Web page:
Academic journal article Health Sociology Review

Interviews with Boys on Physical Activity, Nutrition and Health: Implications for Health Literacy

Academic journal article Health Sociology Review

Interviews with Boys on Physical Activity, Nutrition and Health: Implications for Health Literacy

Article excerpt

INTRODUCTION

It is the intention of this paper to investigate the role of masculinity within the context of boys' health literacy, physical activity and dietary behaviours. Imbedded within the decisionmaking process for boys around physical activity and dietary behaviours is that of masculinity and health literacy. Despite the emerging focus on masculinity and mental health (Addis and Cohane 2005), there has been a conspicuous paucity of research specifically linking masculinity to physical health research. Noteworthy is that where mental health is concerned it has been acknowledged the need to link a sound theoretical basis to research and interventions (Addis and Cohane 2005). While scholars such as Courtenay (2000a, 2000b) have attempted to theorise masculinities and health, very few research projects use masculinities as a lens through which data around physical health is analysed. Galdas et al. (2005) have attempted to identify this particularly in relation to 'ill health'. Their following claim highlights the literature gap around masculinities in men's health research:

The dearth of studies integrating masculinity and men's perceptions into the investigation of help-seeking behaviour represents a significant gap in the literature. To date, no research has explicitly investigated whether men's perceptions of masculinity influence their decisionmaking processes with regard to seeking help when they experience ill health. (Galdas et al. 2005:621)

While Galdas et al. (2005) have framed this claim around the relationship between masculinity and 'experiencing ill health', we acknowledge this may be a local perspective given the research and interventions that are being conducted in specific areas of men's health such as prostate cancer, HIV, body image and eating disorders (Drummond 2002).

This paper utilises masculinities, and the way in which masculinity is socially constructed, as a theoretical lens to analyse the data of young males. It investigates possible barriers and enablers of health-oriented physical activity and nutrition within the context of masculinity with a view to improving health education and health promotion for boys and young males. It is noteworthy that the Australian Department of Health and Ageing (DoHA) recently released Australian National Male Health Policy (DoHA 2010) does not mention 'masculinity' or 'masculinities' in any of the documentation. Presumably, at a policy level, masculinity is not perceived to be important within the context of men's lives and their health. Given that policy can often drive the type of research undertaken, this omission sends a clear message that studies on masculinities and health are not a part of the national men's health agenda within Australia. This is concerning and needs redressing.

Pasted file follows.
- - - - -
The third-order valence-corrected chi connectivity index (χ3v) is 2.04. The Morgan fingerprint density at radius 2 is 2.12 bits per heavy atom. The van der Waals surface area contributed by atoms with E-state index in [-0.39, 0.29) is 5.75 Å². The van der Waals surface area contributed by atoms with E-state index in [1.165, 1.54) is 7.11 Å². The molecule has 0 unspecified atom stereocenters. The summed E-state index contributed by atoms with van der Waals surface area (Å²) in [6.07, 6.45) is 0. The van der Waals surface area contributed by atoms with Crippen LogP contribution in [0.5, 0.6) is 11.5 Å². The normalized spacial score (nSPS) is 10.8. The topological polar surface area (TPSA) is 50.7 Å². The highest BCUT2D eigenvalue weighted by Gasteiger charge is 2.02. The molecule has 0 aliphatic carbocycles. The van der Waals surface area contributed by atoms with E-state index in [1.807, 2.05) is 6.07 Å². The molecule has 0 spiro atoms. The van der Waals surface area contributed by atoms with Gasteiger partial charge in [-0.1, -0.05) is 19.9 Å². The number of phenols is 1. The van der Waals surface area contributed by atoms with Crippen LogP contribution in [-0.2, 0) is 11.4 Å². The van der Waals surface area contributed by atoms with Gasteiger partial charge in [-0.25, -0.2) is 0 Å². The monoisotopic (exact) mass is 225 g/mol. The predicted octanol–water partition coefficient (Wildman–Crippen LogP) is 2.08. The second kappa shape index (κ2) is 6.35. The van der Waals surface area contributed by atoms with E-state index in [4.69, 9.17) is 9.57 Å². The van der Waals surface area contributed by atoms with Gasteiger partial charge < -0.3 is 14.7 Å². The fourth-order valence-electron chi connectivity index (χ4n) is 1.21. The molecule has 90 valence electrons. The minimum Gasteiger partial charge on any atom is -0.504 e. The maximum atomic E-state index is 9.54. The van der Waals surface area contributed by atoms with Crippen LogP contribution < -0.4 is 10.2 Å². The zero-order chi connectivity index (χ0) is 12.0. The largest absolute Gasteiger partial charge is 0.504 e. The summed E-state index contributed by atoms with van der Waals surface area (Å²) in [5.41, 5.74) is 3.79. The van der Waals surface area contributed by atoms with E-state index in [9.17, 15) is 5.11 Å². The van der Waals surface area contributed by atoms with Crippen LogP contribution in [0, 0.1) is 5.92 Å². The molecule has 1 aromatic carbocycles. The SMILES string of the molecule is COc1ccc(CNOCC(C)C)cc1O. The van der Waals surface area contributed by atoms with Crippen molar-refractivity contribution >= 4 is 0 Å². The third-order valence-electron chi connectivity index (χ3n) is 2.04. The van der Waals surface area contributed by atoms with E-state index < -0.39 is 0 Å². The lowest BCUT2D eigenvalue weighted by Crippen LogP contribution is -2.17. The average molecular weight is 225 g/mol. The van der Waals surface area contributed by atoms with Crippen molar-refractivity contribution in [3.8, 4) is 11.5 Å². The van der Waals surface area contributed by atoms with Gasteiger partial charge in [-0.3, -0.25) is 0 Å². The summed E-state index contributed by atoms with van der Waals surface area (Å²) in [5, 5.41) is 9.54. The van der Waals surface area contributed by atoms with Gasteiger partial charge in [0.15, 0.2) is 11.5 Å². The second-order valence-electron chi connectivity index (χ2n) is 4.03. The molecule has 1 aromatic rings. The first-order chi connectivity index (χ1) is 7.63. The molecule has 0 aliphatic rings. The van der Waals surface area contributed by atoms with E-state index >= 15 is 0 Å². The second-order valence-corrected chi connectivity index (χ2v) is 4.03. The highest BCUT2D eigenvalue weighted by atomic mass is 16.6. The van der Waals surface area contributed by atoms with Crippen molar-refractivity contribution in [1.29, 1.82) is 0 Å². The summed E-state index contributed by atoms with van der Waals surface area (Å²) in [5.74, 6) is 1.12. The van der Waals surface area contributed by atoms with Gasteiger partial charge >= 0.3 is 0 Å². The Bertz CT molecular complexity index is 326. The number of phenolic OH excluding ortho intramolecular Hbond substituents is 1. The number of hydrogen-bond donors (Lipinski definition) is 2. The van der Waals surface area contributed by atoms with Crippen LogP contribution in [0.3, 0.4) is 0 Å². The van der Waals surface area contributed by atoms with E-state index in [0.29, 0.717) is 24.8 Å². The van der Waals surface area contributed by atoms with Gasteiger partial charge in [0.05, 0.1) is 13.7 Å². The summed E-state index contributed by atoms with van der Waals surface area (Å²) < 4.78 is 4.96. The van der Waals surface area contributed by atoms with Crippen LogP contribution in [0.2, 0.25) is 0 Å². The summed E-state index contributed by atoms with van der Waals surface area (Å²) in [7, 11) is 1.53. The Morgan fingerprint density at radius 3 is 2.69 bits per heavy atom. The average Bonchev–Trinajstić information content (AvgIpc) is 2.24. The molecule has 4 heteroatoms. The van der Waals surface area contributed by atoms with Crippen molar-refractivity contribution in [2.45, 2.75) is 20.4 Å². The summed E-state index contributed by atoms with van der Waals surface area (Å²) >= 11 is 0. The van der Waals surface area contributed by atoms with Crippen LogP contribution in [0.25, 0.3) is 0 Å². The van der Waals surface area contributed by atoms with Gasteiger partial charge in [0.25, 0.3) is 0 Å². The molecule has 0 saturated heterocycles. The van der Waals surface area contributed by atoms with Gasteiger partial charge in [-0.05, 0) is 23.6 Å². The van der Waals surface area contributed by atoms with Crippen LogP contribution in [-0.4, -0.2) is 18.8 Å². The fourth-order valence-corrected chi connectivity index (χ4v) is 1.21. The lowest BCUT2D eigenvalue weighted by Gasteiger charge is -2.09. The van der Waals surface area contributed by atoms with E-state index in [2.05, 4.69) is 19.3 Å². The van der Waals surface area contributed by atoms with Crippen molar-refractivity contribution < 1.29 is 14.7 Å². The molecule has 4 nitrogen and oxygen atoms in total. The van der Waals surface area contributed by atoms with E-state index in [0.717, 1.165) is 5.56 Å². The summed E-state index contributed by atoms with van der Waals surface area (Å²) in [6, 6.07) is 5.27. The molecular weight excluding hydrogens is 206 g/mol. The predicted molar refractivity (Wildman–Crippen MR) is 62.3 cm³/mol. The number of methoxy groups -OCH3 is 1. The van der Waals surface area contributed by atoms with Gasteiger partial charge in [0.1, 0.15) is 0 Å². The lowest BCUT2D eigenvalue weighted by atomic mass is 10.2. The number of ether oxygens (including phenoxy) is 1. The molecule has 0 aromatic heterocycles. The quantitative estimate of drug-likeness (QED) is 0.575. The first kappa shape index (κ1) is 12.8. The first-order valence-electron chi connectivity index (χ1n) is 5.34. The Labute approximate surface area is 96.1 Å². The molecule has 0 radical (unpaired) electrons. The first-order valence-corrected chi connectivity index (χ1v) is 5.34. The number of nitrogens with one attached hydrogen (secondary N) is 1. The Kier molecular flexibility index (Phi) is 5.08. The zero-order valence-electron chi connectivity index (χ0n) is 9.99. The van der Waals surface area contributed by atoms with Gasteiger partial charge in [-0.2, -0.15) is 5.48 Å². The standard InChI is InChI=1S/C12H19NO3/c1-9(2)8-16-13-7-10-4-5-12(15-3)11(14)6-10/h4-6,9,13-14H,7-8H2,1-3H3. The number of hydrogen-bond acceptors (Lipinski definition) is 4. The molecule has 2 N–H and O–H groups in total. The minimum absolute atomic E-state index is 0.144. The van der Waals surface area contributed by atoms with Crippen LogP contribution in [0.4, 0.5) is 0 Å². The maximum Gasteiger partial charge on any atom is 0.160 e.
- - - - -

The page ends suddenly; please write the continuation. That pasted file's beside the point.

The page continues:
Masculinity and health literacy

Importantly, the Australian National Male Health Policy (DoHA 2010) has referred to the significance of health literacy for males. It has also identified the significance of taking this into consideration within a life course approach. Therefore boys and young males need to be identified within this discussion. This paper provides important contextual information around health literacy and boys.

Masculinity plays an important role in the health of men and boys by influencing how they recognise, interpret, and act upon health messages. Understanding the links between the social construction of masculinity and health literacy is a key in developing health promotion strategies specifically for men and boys. Masculinity is a social construction played out in a variety of ways among different groups of males (Connell 1995). In Western culture, masculinity is socially constructed in a manner that has the potential to impede health promotion and personal health education. For example, taking action towards attaining health is seen by some males as being a feminine ideal, while risk-taking and attitudes that flout convention about health can be seen as a masculinised trait. …

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